Boris Johnson could head for no-deal Brexit if talks do not make sufficient progress by June

PUBLISHED: 11:44 27 February 2020 | UPDATED: 11:51 27 February 2020

Prime Minister Boris Johnson at a centre for homelessness. Photograph: Tim Clarke/DailyExpress/PA Wire.

Prime Minister Boris Johnson at a centre for homelessness. Photograph: Tim Clarke/DailyExpress/PA Wire.

Boris Johnson could walk away from trade talks with the European Union unless there is sufficient progress by June.

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The government has set out its plans for the talks ahead of the first round of negotiations next week, making clear that it "will not negotiate any arrangements in which the UK does not have control of its own laws and political life".

It states the UK's intention to rely on World Trade Organisation terms under an arrangement with the EU similar to Australia's if progress on a comprehensive deal cannot be made.

A high-level meeting to take stock of progress is scheduled for June, by which time it should be clear whether the Canada-style comprehensive free trade agreement (FTA) sought by Johnson is possible by the end of the year.

The negotiation guidelines envisaged the "broad outline of an agreement" by the June meeting, which would be "rapidly finalised" by September.

"If that does not seem to be the case at the June meeting, the government will need to decide whether the UK's attention should move away from negotiations and focus solely on continuing domestic preparations to exit the transition period in an orderly fashion."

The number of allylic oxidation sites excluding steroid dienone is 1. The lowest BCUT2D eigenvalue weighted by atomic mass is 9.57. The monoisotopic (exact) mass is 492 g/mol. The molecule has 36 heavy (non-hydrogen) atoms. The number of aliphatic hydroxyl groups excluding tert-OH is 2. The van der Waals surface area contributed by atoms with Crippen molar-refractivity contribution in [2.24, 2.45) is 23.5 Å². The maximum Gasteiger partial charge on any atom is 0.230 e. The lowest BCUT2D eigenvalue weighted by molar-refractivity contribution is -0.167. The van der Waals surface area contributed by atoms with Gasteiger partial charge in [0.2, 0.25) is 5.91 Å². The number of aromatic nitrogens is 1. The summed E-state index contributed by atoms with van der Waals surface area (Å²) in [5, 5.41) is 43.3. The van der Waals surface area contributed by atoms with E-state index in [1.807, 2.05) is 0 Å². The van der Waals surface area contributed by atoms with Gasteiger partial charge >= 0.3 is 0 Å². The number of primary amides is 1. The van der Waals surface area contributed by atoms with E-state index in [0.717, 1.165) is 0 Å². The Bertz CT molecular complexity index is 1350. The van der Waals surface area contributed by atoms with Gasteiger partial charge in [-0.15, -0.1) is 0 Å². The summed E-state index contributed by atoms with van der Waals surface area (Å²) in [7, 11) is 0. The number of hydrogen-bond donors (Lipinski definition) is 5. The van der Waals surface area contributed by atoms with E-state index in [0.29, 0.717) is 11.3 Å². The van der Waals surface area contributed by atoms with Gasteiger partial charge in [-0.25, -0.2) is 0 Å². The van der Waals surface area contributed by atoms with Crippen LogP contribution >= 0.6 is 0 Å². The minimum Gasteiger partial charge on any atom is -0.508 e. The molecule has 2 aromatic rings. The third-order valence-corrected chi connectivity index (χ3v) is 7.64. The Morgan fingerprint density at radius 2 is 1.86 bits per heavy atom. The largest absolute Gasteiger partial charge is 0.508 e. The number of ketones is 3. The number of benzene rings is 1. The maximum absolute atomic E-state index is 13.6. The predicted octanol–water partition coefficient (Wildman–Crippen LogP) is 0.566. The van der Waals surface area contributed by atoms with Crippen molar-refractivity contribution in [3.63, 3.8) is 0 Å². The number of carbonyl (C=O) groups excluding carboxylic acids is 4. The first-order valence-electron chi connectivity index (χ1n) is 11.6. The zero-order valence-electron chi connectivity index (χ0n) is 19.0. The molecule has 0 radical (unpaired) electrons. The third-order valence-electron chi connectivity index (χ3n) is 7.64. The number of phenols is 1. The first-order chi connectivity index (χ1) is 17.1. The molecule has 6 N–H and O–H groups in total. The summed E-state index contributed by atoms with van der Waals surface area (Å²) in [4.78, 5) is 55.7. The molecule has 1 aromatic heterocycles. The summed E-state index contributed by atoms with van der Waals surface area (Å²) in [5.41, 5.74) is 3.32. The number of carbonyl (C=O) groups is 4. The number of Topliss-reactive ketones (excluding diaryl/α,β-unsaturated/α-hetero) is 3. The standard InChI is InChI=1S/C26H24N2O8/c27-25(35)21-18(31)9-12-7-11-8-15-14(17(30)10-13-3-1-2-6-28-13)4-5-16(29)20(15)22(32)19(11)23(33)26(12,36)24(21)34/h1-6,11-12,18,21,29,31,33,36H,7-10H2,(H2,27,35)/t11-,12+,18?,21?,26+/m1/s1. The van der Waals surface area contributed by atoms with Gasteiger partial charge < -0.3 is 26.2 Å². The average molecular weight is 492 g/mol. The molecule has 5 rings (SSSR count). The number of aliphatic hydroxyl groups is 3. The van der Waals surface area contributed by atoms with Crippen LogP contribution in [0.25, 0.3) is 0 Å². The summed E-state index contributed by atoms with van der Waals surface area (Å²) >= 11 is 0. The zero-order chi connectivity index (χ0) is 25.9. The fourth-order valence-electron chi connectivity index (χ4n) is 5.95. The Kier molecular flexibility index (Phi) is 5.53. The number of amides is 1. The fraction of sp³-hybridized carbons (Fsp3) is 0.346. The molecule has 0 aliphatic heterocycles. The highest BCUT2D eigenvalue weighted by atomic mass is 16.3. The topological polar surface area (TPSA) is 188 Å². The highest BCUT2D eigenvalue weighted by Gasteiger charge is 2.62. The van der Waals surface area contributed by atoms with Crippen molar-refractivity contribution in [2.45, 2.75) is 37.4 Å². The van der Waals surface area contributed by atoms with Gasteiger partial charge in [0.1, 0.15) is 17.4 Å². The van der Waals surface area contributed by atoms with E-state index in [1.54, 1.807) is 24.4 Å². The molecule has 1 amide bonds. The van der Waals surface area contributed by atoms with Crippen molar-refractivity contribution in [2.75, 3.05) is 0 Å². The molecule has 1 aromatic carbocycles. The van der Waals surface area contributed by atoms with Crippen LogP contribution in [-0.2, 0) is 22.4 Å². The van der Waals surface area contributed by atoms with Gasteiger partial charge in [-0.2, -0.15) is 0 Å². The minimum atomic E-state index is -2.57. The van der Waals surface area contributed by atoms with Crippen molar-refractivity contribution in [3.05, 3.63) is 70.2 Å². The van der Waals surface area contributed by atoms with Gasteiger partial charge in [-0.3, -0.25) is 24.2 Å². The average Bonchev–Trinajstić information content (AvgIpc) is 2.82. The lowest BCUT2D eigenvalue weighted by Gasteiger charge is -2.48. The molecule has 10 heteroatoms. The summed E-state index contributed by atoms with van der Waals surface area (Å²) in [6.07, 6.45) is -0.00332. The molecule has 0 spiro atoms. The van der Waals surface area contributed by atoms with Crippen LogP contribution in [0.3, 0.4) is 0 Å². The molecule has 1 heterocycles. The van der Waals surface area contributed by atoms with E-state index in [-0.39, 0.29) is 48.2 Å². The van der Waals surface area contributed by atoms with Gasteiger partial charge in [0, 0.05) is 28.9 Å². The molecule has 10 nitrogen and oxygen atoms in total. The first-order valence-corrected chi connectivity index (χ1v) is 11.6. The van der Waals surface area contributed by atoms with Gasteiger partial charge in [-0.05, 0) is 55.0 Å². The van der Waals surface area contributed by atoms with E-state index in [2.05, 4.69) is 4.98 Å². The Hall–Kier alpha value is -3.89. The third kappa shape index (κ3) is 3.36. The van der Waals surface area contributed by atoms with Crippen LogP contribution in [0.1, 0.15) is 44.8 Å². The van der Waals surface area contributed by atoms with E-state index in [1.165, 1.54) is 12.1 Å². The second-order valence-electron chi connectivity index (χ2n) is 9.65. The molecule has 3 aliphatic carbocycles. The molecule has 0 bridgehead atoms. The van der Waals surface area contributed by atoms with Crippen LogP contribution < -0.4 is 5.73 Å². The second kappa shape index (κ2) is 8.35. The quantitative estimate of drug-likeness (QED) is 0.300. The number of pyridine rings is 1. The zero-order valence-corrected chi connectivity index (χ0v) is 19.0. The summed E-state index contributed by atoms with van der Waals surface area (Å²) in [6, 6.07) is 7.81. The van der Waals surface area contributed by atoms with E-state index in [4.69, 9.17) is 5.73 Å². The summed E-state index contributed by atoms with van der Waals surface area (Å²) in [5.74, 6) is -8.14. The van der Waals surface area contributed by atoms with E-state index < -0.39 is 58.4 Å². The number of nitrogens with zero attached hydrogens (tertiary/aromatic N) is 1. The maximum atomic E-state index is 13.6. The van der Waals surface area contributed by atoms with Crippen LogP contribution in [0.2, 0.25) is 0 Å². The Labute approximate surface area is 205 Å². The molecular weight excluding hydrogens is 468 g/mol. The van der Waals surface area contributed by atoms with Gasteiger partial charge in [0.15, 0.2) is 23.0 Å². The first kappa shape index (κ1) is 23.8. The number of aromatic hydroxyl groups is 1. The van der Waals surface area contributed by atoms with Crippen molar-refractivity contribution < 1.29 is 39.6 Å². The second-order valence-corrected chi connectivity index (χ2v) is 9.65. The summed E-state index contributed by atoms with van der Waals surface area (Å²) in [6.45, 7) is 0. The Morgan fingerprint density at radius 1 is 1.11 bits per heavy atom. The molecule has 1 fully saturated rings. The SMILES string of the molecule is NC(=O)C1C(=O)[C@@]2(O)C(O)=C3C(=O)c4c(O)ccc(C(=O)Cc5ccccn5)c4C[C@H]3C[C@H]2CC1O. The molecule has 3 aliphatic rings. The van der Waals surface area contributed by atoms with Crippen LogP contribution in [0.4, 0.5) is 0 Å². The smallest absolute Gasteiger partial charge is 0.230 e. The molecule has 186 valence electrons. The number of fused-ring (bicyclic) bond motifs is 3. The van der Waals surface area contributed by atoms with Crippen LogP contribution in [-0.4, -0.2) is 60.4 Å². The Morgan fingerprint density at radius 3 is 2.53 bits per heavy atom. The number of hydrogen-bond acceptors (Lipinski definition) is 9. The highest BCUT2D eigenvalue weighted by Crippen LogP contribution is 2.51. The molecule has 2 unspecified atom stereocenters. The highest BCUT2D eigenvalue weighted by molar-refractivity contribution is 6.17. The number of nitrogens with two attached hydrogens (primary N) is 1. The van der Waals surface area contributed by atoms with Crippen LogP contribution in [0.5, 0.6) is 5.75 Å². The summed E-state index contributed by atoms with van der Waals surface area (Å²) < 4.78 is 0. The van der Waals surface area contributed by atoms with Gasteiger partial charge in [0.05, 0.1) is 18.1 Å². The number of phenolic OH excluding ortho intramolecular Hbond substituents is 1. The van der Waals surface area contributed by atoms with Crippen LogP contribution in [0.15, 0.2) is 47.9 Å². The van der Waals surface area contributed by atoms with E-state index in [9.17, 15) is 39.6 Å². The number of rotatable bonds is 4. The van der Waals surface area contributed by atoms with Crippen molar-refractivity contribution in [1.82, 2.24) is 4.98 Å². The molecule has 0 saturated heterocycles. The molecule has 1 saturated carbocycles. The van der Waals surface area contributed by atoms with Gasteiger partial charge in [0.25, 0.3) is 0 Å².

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In the Political Declaration agreed by the prime minister and EU last year, the two sides agreed to work towards a deal "encompassing robust commitments to ensure a level playing field".

But Downing Street officials indicated Johnson believes the mandate he won at the general election trumps the declaration, which does not have the status of a binding international treaty.

And they said Brussels had also moved away from the Political Declaration, pointing to the EU's mandate going far beyond the agreed terms on the "level playing field".

Whatever the outcome of the talks, businesses have been warned to expect friction at the border from January 1 because the UK will not extend the transition period and will therefore be leaving the EU's single market and customs union.

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